Info@NationalCyberSecurity
Info@NationalCyberSecurity

Congressmen request Microsoft president testify about ‘cascade of security failures, cybersecurity shortfalls’ | #hacking | #cybersecurity | #infosec | #comptia | #pentest | #ransomware


  • The two top leaders on the House Homeland Security Committee want to put Microsoft on the hot seat about its cybersecurity practices. Committee Chairman Mark Green (R-Tenn.) and Ranking Member Bennie Thompson (D-Texas) wrote to Brad Smith, the vice chairman and president of Microsoft, asking him to testify on May 22. The committee is planning a hearing about the Homeland Security Department Cyber Safety Review Board’s (CSRB) recent report on the Redmond, Washington company’s cybersecurity practices. The CSRB report found Microsoft has repeatedly failed to prevent substantial cyber intrusions, causing grave implications for the security and integrity of U.S. government data, networks and information.
  • The Navy is paying big money to keep its pilots from flying the coop. Officers selected to serve as aviation department heads are eligible to receive up to $280,000 depending on how long they decide to stay on active duty. Officers who submit a five- or seven-year contract prior to the publishing of Aviation Department Head Screen Board results will receive the largest bonuses. Pilots are also able to commit to a three-year contract. The service is also offering extra money to be stationed in Japan and Guam.
  • The numbers are in for 2023 about the U.S. Digital Service’s impact on agencies. There have been 49 engagements, 10 major projects and hundreds of millions of dollars in savings. Those are some of the raw numbers that help show the impact of the USDS over the last year. In its 2023 annual report, USDS detailed some of its biggest and most significant projects, including increasing the satisfaction of the Social Security Administration’s website by 53%, and applying human-centered design principles to an interagency life experience research team to connect new parents to federal benefits. USDS is also celebrating its 10th anniversary and has worked with 31 agencies over the last decade.
  • The federal retirement claims inventory is at its lowest level for 2024. The low for this year so far comes after the Office of Personnel Management’s inventory shrank a little more during the month of April. There are currently about 16,000 claims in OPM’s retirement processing center. Even though it is a low for 2024, it is still about 3,000 cases above OPM’s overall goal. The average processing time also slightly decreased since the beginning the year. In April, it was about 60 days for a given retirement claim.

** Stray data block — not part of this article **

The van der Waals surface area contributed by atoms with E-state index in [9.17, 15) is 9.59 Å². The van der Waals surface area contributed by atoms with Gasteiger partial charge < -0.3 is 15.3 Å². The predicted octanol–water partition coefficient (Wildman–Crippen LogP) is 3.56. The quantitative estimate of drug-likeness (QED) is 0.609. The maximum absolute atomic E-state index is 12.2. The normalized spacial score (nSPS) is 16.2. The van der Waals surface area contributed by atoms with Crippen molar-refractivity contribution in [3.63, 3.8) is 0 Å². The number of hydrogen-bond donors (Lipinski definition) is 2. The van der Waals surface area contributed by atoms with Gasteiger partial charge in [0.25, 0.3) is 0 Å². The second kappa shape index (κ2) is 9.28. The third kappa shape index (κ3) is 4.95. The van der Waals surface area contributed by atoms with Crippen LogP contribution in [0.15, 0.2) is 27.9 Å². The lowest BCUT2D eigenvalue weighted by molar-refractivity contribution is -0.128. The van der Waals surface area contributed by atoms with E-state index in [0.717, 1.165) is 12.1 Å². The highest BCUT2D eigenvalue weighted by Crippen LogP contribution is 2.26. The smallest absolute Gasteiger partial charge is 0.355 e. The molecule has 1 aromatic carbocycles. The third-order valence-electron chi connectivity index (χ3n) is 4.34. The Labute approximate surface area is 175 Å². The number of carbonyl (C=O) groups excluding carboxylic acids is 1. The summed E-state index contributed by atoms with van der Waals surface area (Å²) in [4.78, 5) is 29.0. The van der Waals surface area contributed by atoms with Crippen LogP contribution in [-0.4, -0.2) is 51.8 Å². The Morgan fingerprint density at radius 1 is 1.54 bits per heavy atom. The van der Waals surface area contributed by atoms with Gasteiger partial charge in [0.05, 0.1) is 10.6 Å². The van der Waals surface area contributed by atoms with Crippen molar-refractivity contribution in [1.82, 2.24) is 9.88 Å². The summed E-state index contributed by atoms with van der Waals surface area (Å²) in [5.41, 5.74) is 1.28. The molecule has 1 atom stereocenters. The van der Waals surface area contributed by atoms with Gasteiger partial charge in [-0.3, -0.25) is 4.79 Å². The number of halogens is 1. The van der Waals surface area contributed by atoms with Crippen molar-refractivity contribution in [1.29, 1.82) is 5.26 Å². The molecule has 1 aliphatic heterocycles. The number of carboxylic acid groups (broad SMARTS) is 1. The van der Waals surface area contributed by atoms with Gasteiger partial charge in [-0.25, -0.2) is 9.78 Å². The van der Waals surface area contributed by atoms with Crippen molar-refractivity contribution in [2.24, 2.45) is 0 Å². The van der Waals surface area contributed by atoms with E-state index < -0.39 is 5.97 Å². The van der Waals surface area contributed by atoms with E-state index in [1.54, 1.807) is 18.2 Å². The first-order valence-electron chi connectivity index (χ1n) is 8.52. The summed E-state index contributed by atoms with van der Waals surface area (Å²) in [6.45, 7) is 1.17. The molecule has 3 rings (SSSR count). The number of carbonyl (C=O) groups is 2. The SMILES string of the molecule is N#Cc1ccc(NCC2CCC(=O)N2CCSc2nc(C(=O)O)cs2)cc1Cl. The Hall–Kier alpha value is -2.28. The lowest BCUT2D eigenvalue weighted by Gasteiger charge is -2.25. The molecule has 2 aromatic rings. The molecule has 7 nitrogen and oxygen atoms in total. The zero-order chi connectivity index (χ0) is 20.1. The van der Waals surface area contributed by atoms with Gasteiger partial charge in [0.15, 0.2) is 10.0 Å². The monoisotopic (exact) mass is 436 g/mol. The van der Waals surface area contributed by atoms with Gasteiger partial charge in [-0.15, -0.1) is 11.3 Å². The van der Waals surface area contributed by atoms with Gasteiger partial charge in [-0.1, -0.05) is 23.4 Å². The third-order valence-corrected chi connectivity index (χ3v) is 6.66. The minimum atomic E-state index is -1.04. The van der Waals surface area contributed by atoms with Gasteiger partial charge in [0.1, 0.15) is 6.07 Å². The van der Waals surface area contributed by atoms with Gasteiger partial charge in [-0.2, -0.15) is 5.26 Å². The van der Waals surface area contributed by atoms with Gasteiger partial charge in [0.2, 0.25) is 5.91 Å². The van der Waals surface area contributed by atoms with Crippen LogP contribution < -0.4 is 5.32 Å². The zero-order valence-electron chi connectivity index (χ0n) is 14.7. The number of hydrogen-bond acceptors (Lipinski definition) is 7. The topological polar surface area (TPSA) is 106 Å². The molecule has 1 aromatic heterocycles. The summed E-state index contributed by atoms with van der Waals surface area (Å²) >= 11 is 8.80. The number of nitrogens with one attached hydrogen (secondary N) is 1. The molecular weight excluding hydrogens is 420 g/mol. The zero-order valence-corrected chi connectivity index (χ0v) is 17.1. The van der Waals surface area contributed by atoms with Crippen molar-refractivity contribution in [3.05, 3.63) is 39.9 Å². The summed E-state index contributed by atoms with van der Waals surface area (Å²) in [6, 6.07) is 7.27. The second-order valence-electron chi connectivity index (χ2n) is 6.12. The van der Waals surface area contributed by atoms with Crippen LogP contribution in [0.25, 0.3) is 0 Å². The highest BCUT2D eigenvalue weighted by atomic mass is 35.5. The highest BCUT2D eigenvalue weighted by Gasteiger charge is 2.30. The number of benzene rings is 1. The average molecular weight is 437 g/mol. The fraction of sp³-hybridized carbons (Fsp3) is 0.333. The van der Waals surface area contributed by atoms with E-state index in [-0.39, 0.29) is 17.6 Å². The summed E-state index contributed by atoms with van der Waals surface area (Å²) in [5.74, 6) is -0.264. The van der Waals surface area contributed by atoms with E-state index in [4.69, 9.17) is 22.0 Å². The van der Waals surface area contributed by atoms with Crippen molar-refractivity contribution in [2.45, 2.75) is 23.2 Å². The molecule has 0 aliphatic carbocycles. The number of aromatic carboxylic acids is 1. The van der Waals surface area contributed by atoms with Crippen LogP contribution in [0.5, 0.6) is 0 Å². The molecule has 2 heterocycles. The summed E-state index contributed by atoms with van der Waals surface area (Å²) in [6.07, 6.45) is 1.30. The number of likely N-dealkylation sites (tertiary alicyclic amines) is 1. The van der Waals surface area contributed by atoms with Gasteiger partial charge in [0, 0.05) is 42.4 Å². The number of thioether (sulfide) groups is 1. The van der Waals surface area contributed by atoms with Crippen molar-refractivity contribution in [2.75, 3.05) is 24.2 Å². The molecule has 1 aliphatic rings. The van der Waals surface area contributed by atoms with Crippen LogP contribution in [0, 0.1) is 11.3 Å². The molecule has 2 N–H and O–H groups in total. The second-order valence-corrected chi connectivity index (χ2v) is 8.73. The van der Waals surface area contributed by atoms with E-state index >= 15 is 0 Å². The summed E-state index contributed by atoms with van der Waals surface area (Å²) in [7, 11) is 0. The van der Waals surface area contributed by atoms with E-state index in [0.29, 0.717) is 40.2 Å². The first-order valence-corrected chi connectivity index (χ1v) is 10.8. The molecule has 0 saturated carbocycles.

• Starting in 2025, participants in the Federal Employees Health Benefits program will be able to contribute slightly more to their health savings accounts. The IRS announced the new HSA rates ahead of the upcoming plan year. For self-only FEHB plans, the new limit is $4,300, an increase of $150 over 2024’s rates. For family plans, enrollees can contribute up to $8,550 to their HSAs. That is $250 above this year’s rate. Participants have to be enrolled in a high-deductible health plan to qualify for an HSA. The new limits take effect January 1.
  • Lawmakers are urging the Department of Veterans Affairs to set even tougher contract terms with the vendor of its electronic health record. Senate VA Committee Chairman Jon Tester (D-Mont.) is leading committee members Patty Murray (D-Wash.) and Sherrod Brown (D-Ohio) in a letter calling for “additional accountability and oversight provisions” in the contract with Oracle Health. The senators said VA must take all steps possible to ensure the agency is getting the services it purchased at a fair price and that Oracle Health is living up to its commitments.
  • The U.S. Postal Service is taking advantage of the $3 billion it received from the Inflation Reduction Act to create one of the biggest electric vehicle fleets in the country. Postmaster General Louis DeJoy said USPS will receive 27,000 new vehicles this year — its biggest volume of new vehicles in more than 25 years. Of those vehicles, 10,000 will be electric. USPS is also planning to have 10,000 EV charging ports at 75 sites across the country by the end of the year. USPS expects to purchase more than 106,000 new vehicles over the next six to eight years, to replace aging vehicles still on the road. Of those vehicles, 62% of them will be electric.
  • The Secretary of the Air Force said the performance of an F-16 controlled by artificial intelligence is nearly on par with an aircraft controlled by an experienced pilot. Last week, Air Force Secretary Frank Kendall boarded an F-16 operated by artificial intelligence. The F-16 was up against a pilot with about 3,000 hours of experience. Kendall said the skirmish between the two fighter jets was roughly even. The Air Force is also pursuing the collaborative combat aircraft program, or next-generation drones enabled by AI.

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